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Who Killed Garrett Phillips?

At its best, it reminded me of the landmark HBO docuseries Paradise Lost or the remarkable The Staircase in its level of detail.

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Ballad of Narayama

"The Ballad of Narayama" is a Japanese film of great beauty and elegant artifice, telling a story of startling cruelty. What a space it opens…

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The Fault in Our Stars: David Cronenberg’s Latest Triumph

Long live Cannes controversy! As soon as end credits rolled on David Cronenberg’s "Maps to the Stars", I turned to my regular Cannes buddy—the venerable Budd Wilkins of "Slant Magazine"—and gasped: "That was excellent!". Soon after, as I read Barbara Scharres’s pan on this site, I felt the quickening of senses that usually accompanies a bolt to the rescue. Far from being "a mess on the screen," the movie struck me as dense, consistently brilliant and very much of a piece with the work of a director I have always admired.


"Maps to the Stars" is "Mullholland Dr." on a different type of acid: unlike David Lynch’s eerie vision of Hollywood as a nightmare glazed in sunshine, this Bruce Wagner-scripted satire positions Tinseltown as the most coveted insane asylum on the planet (not to mention a village of the damned, which it has remained at least since Billy Wilder’s "Sunset Blvd."). The interlocking constellations of characters—played by the appropriately stellar ensemble of Julianne Moore, John Cusack, Mia Wasikowska, Robert Pattinson, Olivia Williams and the newcomer Evan Bird—all revolve around the idea of childhood: variously lost, corrupted, belated or revived. John Cusack’s new-age therapist helps others to locate their "magical child", and the characters are regularly visited by specters of dead kids (all craving a strange union that the living perpetually deny them).

Julianne Moore’s character, the slightly aging star Havana Segrand, is the chief wailing baby of the film: seeking validation in everything from shopping to drugs; fighting ruthlessly for the role of her own incestuous mother in an upcoming indie biopic. There is no stopping Havana (nor Moore, who is absolutely fantastic), and her hunger for the part mirrors that of Norma Desmond, who was as ready to kill to play Salome as she was for her famous close-up. Compared to that epic brat, the slightly disfigured girl named Agatha—afflicted with Cronenbergian skin burns and sporting "Gilda"-like gloves for much of the film—is the girl who invades other people’s safety zones in "Maps to the Stars." As played by the ever-astonishing Mia Wasikowska, she’s a wounded angel seeking forgiveness and offering amends. Unfortunately, the world of the movie is so much centered on the self (for Havana, acting is a form of appropriation, not empathy), that Agatha’s presence proves undesirable to nearly everyone, which finally makes her react with vengeance.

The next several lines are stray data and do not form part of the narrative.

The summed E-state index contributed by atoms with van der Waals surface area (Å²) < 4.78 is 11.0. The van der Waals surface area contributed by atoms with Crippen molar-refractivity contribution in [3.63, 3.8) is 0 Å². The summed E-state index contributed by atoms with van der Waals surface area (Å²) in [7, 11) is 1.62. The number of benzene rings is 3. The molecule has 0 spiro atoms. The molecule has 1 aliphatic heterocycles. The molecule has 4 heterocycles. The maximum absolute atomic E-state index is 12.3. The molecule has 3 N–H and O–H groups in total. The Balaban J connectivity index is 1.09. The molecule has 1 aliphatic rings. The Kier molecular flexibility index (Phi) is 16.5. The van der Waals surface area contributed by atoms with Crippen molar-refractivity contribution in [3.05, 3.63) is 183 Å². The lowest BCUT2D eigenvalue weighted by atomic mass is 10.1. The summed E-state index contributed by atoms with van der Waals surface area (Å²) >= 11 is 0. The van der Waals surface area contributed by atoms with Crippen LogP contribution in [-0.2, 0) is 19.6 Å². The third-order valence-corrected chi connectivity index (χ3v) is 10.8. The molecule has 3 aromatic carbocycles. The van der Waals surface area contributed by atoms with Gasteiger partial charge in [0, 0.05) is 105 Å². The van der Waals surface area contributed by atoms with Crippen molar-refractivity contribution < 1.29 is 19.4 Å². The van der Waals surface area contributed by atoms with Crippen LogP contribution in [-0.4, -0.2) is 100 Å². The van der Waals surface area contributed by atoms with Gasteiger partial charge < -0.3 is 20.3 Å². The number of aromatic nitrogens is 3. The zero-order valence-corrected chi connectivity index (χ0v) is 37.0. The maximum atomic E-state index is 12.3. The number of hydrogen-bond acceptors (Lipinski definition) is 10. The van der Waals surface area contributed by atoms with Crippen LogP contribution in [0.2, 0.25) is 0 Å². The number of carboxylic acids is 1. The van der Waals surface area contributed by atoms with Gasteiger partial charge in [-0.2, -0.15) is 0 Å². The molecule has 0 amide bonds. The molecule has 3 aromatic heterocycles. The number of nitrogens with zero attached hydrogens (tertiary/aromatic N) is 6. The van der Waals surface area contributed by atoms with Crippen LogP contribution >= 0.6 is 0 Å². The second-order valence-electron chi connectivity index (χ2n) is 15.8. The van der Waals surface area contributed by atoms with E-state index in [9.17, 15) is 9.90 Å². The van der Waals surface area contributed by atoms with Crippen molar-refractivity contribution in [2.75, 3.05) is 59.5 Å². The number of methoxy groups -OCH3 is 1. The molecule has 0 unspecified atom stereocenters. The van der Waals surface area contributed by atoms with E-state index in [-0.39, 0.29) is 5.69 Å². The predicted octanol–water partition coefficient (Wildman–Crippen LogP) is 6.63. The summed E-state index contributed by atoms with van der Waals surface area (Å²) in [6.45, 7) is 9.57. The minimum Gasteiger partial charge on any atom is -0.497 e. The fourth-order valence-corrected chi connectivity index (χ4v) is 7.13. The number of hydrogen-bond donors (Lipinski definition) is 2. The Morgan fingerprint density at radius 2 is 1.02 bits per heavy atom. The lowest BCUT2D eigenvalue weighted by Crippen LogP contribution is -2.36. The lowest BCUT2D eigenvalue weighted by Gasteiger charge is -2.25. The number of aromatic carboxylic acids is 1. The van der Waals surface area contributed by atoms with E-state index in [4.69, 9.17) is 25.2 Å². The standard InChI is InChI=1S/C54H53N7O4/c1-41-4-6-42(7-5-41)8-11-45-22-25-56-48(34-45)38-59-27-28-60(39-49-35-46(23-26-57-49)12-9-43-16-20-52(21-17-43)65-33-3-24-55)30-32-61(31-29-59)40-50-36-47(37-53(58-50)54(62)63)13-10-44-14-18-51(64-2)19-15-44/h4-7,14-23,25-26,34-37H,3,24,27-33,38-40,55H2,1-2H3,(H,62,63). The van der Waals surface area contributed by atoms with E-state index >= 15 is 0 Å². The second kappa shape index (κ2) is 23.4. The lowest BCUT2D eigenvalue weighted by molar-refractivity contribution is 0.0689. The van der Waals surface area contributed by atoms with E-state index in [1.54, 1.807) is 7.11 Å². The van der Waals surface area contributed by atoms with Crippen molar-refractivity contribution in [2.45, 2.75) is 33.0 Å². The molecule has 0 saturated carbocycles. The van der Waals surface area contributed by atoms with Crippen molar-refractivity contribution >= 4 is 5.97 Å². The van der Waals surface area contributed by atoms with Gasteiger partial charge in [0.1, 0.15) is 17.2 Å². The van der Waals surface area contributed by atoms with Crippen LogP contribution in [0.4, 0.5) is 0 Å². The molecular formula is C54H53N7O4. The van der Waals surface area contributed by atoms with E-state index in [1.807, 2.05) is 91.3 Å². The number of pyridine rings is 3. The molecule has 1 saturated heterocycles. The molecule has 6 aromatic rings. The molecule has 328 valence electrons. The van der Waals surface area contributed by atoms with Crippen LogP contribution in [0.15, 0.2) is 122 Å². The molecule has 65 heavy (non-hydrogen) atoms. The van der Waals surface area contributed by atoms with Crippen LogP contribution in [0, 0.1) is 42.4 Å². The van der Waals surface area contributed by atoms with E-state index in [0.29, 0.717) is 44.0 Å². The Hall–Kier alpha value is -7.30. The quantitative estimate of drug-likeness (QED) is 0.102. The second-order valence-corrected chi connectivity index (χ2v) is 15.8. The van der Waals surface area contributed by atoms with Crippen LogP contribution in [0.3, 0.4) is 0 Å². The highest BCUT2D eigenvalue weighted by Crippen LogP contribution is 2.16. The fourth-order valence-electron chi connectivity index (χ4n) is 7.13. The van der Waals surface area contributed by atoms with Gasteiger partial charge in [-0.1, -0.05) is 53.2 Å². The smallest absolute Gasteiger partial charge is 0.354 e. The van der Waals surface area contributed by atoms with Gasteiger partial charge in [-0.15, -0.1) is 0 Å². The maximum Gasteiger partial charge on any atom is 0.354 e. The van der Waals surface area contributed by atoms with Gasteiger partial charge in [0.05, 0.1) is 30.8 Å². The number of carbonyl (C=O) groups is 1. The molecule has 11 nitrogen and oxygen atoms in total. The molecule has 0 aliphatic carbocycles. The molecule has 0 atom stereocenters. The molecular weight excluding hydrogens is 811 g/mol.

The gleeful foulness of the movie is epic: in its ruthlessness and amorality, it just about rivals that other recent comedy of moral decay, "The Wolf of Wall Street." Every other line is a prickly barb. Online peddling of celebrity feces is freely discussed, and at one point Evan Bird’s teen star Benjie unwittingly shoots a dog with a Colombine-famed gun (also purchased on eBay). Wagner’s script, which at times sounds like an episode of "Entourage" written by Stanley Kubrick’s unforgettable Sgt. Hartman in between abusive drills, is a roller coaster ride in terms of cattiness and profanity.


What elevates the movie in the end, though, is not its apparent heartlessness, but precisely the fact that its central relationship—that between haunted, borderline schizophrenic siblings Bird and Wasikowska—is deeply humane and universally resounding. Part Melville’s "Les Enfants Terrible," part innocent killers in the vein of "Badlands"’ Holly and Kit, they represent the beating heart of vulnerability in a land deprived of compassion. I wouldn’t have guessed that I will need to see a David Cronenberg movie to feel real connection with a bunch of battered human souls, and yet that’s exactly what happened to me at Cannes this year. As with most great film festival experiences, you just never know.

Don't miss the following special events at the festival:

Screening of "LIFE ITSELF," in Cannes Classics: Monday, May 19, at 5 pm in Bunuel.

IN CONVERSATION with Steve James and Chaz Ebert about "Life Itself," at the American Pavilion, Wednesday, May 21 at 11 am.

THE ROGER EBERT FILM CRITICS PANEL: at the American Pavilion, Thursday, May 22 at 3 pm. Moderated by Michael Phillips (Chicago Tribune), including Eric Kohn (Indiewire), AA Dowd (The Onion AV Club), Wesley Morris (Grantland), Keith Simanton (IMDB), and Allison Willmore (Buzzfeed).

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